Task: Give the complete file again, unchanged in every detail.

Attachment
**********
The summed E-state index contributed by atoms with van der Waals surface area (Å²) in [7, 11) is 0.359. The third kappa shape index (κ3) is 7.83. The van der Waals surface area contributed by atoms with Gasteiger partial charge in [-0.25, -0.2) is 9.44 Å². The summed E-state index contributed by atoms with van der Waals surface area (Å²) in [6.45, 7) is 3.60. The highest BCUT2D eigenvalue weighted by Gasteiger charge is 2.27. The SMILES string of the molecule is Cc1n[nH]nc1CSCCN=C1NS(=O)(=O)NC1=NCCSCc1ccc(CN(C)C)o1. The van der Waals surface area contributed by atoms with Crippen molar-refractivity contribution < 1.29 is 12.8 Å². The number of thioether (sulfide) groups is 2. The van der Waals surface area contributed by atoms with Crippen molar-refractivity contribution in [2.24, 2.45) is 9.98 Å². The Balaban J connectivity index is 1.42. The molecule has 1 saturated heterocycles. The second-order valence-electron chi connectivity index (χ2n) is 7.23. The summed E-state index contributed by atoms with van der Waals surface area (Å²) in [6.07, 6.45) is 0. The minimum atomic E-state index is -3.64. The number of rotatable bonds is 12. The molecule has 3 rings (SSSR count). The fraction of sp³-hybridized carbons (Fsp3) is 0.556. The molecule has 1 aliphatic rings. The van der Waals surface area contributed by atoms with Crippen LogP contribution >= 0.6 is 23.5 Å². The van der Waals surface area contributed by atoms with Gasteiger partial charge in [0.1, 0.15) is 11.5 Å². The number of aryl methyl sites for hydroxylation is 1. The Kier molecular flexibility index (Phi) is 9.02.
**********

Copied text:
The summed E-state index contributed by atoms with van der Waals surface area (Å²) in [7, 11) is 0.359. The third kappa shape index (κ3) is 7.83. The van der Waals surface area contributed by atoms with Gasteiger partial charge in [-0.25, -0.2) is 9.44 Å². The summed E-state index contributed by atoms with van der Waals surface area (Å²) in [6.45, 7) is 3.60. The highest BCUT2D eigenvalue weighted by Gasteiger charge is 2.27. The SMILES string of the molecule is Cc1n[nH]nc1CSCCN=C1NS(=O)(=O)NC1=NCCSCc1ccc(CN(C)C)o1. The van der Waals surface area contributed by atoms with Crippen molar-refractivity contribution < 1.29 is 12.8 Å². The number of thioether (sulfide) groups is 2. The van der Waals surface area contributed by atoms with Crippen molar-refractivity contribution in [2.24, 2.45) is 9.98 Å². The Balaban J connectivity index is 1.42. The molecule has 1 saturated heterocycles. The second-order valence-electron chi connectivity index (χ2n) is 7.23. The summed E-state index contributed by atoms with van der Waals surface area (Å²) in [6.07, 6.45) is 0. The minimum atomic E-state index is -3.64. The number of rotatable bonds is 12. The molecule has 3 rings (SSSR count). The fraction of sp³-hybridized carbons (Fsp3) is 0.556. The molecule has 1 aliphatic rings. The van der Waals surface area contributed by atoms with Crippen LogP contribution >= 0.6 is 23.5 Å². The van der Waals surface area contributed by atoms with Gasteiger partial charge in [0.1, 0.15) is 11.5 Å². The number of aryl methyl sites for hydroxylation is 1. The Kier molecular flexibility index (Phi) is 9.02.